Parliament makes way for Sharif to head party


Pakistan's lower house on Monday passed a controversial bill allowing the former prime minister to take charge of the ruling party despite being disqualified by the country's top court this July.

The approval of the Election Bill 2017 with a majority vote has removed the last hurdle in the way of the three-time premier to get re-elected as the head of the Pakistan Muslim League-Nawaz party on Tuesday.

The bill allows a convicted person to lead a political party, a move that many political analysts say will give a new life to Sharif's career as a politician.

Federal Law Minister Zahid Hamid moved the bill before the parliamentarians amid uproar by the opposition lawmakers who saw it as a move to benefit a single individual-Nawaz Sharif.

Footage aired on state-run Pakistan Television showed several enraged opposition members tearing off copies of the bill.

Sharif's party and its allies have more than 200 seats in the 342-member lower house, the National Assembly.

President Mamnoon Hussain is likely to sign the bill, as a mere formality, later on Monday.

Last month, the Senate, parliament's upper house, where Sharif and his allies enjoy a comfortable majority, passed the bill.

The ruling party has called a meeting on Tuesday in the capital Islamabad to re-elect Sharif, a move opposition parties have said they will challenge in the Supreme Court.

Earlier on Monday, the party amended its internal rules removing the clauses that barred a convicted person from leading the party.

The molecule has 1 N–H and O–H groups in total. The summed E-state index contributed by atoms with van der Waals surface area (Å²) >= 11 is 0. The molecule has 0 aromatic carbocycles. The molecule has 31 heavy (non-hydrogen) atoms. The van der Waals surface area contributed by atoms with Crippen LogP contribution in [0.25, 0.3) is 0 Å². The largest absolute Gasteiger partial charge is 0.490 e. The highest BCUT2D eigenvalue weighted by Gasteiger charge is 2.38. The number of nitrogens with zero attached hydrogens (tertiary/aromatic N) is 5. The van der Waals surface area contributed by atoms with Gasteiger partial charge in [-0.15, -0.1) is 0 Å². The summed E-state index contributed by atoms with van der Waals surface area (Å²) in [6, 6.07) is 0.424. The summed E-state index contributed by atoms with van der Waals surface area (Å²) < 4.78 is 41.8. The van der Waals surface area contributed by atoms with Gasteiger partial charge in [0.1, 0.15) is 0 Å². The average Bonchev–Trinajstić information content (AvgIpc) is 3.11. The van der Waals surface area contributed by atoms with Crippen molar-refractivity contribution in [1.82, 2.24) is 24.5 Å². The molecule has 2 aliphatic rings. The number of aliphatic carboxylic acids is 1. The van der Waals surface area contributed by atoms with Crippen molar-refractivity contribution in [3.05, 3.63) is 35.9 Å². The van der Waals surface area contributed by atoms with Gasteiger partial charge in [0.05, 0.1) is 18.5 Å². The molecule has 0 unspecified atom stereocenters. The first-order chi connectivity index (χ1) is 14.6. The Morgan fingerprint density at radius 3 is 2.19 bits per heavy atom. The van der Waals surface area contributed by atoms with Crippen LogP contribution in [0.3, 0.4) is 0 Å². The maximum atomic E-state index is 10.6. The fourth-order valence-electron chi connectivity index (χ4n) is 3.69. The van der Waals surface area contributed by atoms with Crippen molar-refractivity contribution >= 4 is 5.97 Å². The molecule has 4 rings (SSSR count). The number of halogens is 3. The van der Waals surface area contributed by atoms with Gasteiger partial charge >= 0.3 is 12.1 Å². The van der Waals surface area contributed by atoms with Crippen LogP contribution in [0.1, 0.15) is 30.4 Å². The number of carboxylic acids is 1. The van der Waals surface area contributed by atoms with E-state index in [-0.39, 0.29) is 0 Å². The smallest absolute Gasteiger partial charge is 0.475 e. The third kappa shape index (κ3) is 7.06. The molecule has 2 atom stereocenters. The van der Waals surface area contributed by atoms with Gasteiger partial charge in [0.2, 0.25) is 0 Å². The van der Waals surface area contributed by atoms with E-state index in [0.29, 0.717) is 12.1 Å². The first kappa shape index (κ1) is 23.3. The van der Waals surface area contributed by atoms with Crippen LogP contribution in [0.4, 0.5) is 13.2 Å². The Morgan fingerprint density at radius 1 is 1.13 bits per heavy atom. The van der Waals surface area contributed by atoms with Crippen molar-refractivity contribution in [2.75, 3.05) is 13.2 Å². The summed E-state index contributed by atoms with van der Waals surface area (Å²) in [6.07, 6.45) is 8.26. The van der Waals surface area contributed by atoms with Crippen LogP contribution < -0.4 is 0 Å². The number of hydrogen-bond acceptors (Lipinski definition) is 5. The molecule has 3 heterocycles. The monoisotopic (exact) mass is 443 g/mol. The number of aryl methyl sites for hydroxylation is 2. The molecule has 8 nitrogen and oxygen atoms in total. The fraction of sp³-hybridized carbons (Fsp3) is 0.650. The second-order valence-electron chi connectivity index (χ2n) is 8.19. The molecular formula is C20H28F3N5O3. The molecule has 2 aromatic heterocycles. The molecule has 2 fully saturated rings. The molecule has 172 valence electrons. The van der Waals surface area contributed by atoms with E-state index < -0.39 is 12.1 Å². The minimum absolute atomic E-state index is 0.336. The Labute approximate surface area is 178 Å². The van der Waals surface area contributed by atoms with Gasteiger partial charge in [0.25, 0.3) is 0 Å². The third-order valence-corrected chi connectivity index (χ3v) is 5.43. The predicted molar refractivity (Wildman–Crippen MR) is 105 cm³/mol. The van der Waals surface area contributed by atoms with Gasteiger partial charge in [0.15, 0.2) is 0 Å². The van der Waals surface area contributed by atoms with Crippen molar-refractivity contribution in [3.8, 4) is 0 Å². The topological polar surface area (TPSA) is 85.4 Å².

Sharif, 67, who is facing multiple corruption cases, was rendered ineligible to act not only as prime minister but also head of his party following a Supreme Court verdict.

The court ruled in July that he had acted in an untrustworthy manner by failing to declare a salary from his son's Dubai-based company ahead of the 2013 election.

The court also ordered the opening of corruption cases against Sharif and his family members over revelations stemming from the Panama Papers scandal.

An Islamabad anti-corruption court which is hearing the corruption cases against Sharif and his family has already fixed Oct. 9 as the date for their indictment.

The former premier, who has held the premiership thrice but never completed a full term, maintains his innocence and has rejected all accusations of financial irregularities against him.

He has repeatedly said that all transactions made by his family members were fair and in compliance with the country's laws.

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